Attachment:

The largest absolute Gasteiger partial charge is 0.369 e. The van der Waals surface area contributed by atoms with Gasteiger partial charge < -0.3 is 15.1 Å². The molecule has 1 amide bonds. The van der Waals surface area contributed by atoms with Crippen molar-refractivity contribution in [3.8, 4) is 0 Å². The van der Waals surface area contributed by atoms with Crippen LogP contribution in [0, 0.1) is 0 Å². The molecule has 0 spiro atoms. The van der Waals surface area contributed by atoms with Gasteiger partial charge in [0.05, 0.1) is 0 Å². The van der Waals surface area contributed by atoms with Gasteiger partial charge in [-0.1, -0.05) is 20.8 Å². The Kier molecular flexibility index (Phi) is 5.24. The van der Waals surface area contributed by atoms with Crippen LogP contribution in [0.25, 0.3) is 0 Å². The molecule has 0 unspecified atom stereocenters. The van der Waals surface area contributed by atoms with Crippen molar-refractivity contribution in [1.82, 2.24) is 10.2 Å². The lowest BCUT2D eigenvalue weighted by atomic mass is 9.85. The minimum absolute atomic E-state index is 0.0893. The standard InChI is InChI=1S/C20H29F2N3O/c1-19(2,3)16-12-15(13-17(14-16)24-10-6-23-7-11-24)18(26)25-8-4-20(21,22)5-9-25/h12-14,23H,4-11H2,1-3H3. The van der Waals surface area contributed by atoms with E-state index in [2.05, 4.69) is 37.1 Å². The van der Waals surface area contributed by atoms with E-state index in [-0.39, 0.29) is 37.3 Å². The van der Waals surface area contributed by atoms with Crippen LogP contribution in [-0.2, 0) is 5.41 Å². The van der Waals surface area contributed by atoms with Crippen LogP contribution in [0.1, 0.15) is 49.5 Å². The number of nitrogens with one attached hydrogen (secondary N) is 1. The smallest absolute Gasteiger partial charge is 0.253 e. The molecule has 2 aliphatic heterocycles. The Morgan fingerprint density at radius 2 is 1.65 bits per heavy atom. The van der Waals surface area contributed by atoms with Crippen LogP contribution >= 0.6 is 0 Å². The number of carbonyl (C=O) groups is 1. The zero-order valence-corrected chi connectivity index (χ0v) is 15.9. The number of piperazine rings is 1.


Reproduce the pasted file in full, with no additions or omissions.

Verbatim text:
The largest absolute Gasteiger partial charge is 0.369 e. The van der Waals surface area contributed by atoms with Gasteiger partial charge < -0.3 is 15.1 Å². The molecule has 1 amide bonds. The van der Waals surface area contributed by atoms with Crippen molar-refractivity contribution in [3.8, 4) is 0 Å². The van der Waals surface area contributed by atoms with Crippen LogP contribution in [0, 0.1) is 0 Å². The molecule has 0 spiro atoms. The van der Waals surface area contributed by atoms with Gasteiger partial charge in [0.05, 0.1) is 0 Å². The van der Waals surface area contributed by atoms with Gasteiger partial charge in [-0.1, -0.05) is 20.8 Å². The Kier molecular flexibility index (Phi) is 5.24. The van der Waals surface area contributed by atoms with Crippen LogP contribution in [0.25, 0.3) is 0 Å². The molecule has 0 unspecified atom stereocenters. The van der Waals surface area contributed by atoms with Crippen molar-refractivity contribution in [1.82, 2.24) is 10.2 Å². The lowest BCUT2D eigenvalue weighted by atomic mass is 9.85. The minimum absolute atomic E-state index is 0.0893. The standard InChI is InChI=1S/C20H29F2N3O/c1-19(2,3)16-12-15(13-17(14-16)24-10-6-23-7-11-24)18(26)25-8-4-20(21,22)5-9-25/h12-14,23H,4-11H2,1-3H3. The van der Waals surface area contributed by atoms with E-state index in [2.05, 4.69) is 37.1 Å². The van der Waals surface area contributed by atoms with E-state index in [-0.39, 0.29) is 37.3 Å². The van der Waals surface area contributed by atoms with Crippen LogP contribution in [-0.2, 0) is 5.41 Å². The van der Waals surface area contributed by atoms with Crippen LogP contribution in [0.1, 0.15) is 49.5 Å². The number of nitrogens with one attached hydrogen (secondary N) is 1. The smallest absolute Gasteiger partial charge is 0.253 e. The molecule has 2 aliphatic heterocycles. The Morgan fingerprint density at radius 2 is 1.65 bits per heavy atom. The van der Waals surface area contributed by atoms with Crippen LogP contribution >= 0.6 is 0 Å². The number of carbonyl (C=O) groups is 1. The zero-order valence-corrected chi connectivity index (χ0v) is 15.9. The number of piperazine rings is 1.